Date of Award
Master of Fine Arts (MFA)
I am interested in the practice of painting as a way to deepen one’s relationship with nature and its many ecosystems. To me, art not only illustrates these experiences of entanglement, but also is a realm for a sensorial engagement that surpasses representation. During my time at RISD, I have learned that painting can act as a generative tool, a therapeutic ritual, a release of energy, and a place to bridge connections to other facets of my life. It is through the conception, envelopment, and evolution of materials and their relationship to an anthropocentric society that I continue to investigate instances of self-reflection, the embedment of matter, and the inherent subjectivity that comes along with being a visual storyteller. I am curious about the parallel relationships of artistic practice to the cultivation of soil and domesticity within the modern world, and how working to create a form of sustainability for myself has become an act of resistance. Through observation, self-reflection, and embodied entanglement, this thesis will consist of essays accompanied by poems, diagrams, and journal entries that interweave my painting practice, my interests outside the studio, and the research informing my work, with an emphasis on the process of painting and a look at kaleidoscopic vision.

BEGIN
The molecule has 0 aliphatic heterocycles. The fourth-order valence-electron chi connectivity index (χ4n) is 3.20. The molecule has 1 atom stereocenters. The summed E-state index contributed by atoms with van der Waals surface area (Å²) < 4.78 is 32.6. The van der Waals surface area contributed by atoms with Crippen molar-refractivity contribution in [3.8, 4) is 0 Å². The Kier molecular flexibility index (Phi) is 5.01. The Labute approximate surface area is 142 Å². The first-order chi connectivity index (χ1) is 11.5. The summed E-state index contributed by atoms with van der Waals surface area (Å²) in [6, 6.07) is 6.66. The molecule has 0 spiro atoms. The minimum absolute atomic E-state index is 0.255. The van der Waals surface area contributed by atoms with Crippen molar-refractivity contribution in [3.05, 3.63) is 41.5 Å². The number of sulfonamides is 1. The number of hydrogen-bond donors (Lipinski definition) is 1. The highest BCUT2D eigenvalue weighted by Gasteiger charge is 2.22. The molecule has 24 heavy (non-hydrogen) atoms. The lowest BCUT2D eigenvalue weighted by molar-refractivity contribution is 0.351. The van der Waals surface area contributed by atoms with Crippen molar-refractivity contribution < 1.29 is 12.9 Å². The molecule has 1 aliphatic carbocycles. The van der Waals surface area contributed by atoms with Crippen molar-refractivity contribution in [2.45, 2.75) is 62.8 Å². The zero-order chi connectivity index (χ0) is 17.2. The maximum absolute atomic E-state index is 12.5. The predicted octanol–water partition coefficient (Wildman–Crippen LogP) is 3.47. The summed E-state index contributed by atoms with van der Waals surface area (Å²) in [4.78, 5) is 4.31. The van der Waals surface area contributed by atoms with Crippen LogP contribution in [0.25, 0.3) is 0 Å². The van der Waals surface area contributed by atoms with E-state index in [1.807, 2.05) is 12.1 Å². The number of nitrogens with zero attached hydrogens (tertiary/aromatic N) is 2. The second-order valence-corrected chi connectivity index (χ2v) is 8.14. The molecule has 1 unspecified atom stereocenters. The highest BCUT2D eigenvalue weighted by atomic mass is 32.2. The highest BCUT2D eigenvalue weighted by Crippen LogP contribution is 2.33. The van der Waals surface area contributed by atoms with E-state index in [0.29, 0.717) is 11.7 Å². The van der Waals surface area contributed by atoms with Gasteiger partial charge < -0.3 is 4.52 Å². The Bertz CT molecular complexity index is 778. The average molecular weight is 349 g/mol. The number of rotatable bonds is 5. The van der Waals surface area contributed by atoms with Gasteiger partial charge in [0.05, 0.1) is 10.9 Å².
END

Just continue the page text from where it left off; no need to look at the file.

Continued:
Wilker, Emily, "Like water taught by thirst" (2021). Masters Theses. 806.
Creative Commons License
This work is licensed under a Creative Commons Attribution-NonCommercial-No Derivative Works 4.0 International License.